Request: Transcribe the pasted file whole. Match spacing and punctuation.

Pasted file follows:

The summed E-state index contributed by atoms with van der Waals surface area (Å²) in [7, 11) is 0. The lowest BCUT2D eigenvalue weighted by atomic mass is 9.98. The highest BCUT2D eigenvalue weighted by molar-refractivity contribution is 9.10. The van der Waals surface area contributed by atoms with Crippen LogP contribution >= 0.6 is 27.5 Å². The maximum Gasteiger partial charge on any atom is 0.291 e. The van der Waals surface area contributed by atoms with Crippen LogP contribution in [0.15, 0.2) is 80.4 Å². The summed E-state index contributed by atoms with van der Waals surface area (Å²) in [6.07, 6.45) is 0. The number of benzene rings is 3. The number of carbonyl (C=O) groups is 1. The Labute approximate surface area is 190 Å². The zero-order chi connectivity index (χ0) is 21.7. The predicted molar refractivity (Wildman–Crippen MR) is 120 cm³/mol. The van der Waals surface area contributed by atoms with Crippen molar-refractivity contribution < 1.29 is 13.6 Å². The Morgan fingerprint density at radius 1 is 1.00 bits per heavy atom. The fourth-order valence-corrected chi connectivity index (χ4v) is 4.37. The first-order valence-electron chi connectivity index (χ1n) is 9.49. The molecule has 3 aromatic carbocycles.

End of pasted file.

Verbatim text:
The summed E-state index contributed by atoms with van der Waals surface area (Å²) in [7, 11) is 0. The lowest BCUT2D eigenvalue weighted by atomic mass is 9.98. The highest BCUT2D eigenvalue weighted by molar-refractivity contribution is 9.10. The van der Waals surface area contributed by atoms with Crippen LogP contribution >= 0.6 is 27.5 Å². The maximum Gasteiger partial charge on any atom is 0.291 e. The van der Waals surface area contributed by atoms with Crippen LogP contribution in [0.15, 0.2) is 80.4 Å². The summed E-state index contributed by atoms with van der Waals surface area (Å²) in [6.07, 6.45) is 0. The number of benzene rings is 3. The number of carbonyl (C=O) groups is 1. The Labute approximate surface area is 190 Å². The zero-order chi connectivity index (χ0) is 21.7. The predicted molar refractivity (Wildman–Crippen MR) is 120 cm³/mol. The van der Waals surface area contributed by atoms with Crippen molar-refractivity contribution < 1.29 is 13.6 Å². The Morgan fingerprint density at radius 1 is 1.00 bits per heavy atom. The fourth-order valence-corrected chi connectivity index (χ4v) is 4.37. The first-order valence-electron chi connectivity index (χ1n) is 9.49. The molecule has 3 aromatic carbocycles.